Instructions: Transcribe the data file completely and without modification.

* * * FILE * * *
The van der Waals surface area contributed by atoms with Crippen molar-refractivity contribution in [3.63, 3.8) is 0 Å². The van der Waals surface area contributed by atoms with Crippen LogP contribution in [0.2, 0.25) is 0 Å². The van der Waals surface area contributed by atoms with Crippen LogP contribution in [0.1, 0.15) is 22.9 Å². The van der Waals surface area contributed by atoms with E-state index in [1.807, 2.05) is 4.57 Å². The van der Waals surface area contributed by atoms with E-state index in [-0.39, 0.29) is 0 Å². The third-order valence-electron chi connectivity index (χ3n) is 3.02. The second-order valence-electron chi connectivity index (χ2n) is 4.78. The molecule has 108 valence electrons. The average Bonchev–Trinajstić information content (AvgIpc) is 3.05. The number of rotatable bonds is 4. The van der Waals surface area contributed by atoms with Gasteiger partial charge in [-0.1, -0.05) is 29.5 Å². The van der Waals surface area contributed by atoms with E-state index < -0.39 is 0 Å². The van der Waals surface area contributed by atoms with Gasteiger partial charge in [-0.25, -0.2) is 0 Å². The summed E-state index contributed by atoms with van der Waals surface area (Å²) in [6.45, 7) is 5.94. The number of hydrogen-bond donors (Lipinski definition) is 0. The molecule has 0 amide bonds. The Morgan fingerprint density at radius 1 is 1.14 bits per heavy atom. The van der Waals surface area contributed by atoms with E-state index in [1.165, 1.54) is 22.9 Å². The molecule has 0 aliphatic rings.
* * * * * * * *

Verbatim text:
The van der Waals surface area contributed by atoms with Crippen molar-refractivity contribution in [3.63, 3.8) is 0 Å². The van der Waals surface area contributed by atoms with Crippen LogP contribution in [0.2, 0.25) is 0 Å². The van der Waals surface area contributed by atoms with Crippen LogP contribution in [0.1, 0.15) is 22.9 Å². The van der Waals surface area contributed by atoms with E-state index in [1.807, 2.05) is 4.57 Å². The van der Waals surface area contributed by atoms with E-state index in [-0.39, 0.29) is 0 Å². The third-order valence-electron chi connectivity index (χ3n) is 3.02. The second-order valence-electron chi connectivity index (χ2n) is 4.78. The molecule has 108 valence electrons. The average Bonchev–Trinajstić information content (AvgIpc) is 3.05. The number of rotatable bonds is 4. The van der Waals surface area contributed by atoms with Gasteiger partial charge in [-0.1, -0.05) is 29.5 Å². The van der Waals surface area contributed by atoms with E-state index < -0.39 is 0 Å². The van der Waals surface area contributed by atoms with Gasteiger partial charge in [-0.25, -0.2) is 0 Å². The summed E-state index contributed by atoms with van der Waals surface area (Å²) in [6.45, 7) is 5.94. The number of hydrogen-bond donors (Lipinski definition) is 0. The molecule has 0 amide bonds. The Morgan fingerprint density at radius 1 is 1.14 bits per heavy atom. The van der Waals surface area contributed by atoms with E-state index in [1.165, 1.54) is 22.9 Å². The molecule has 0 aliphatic rings.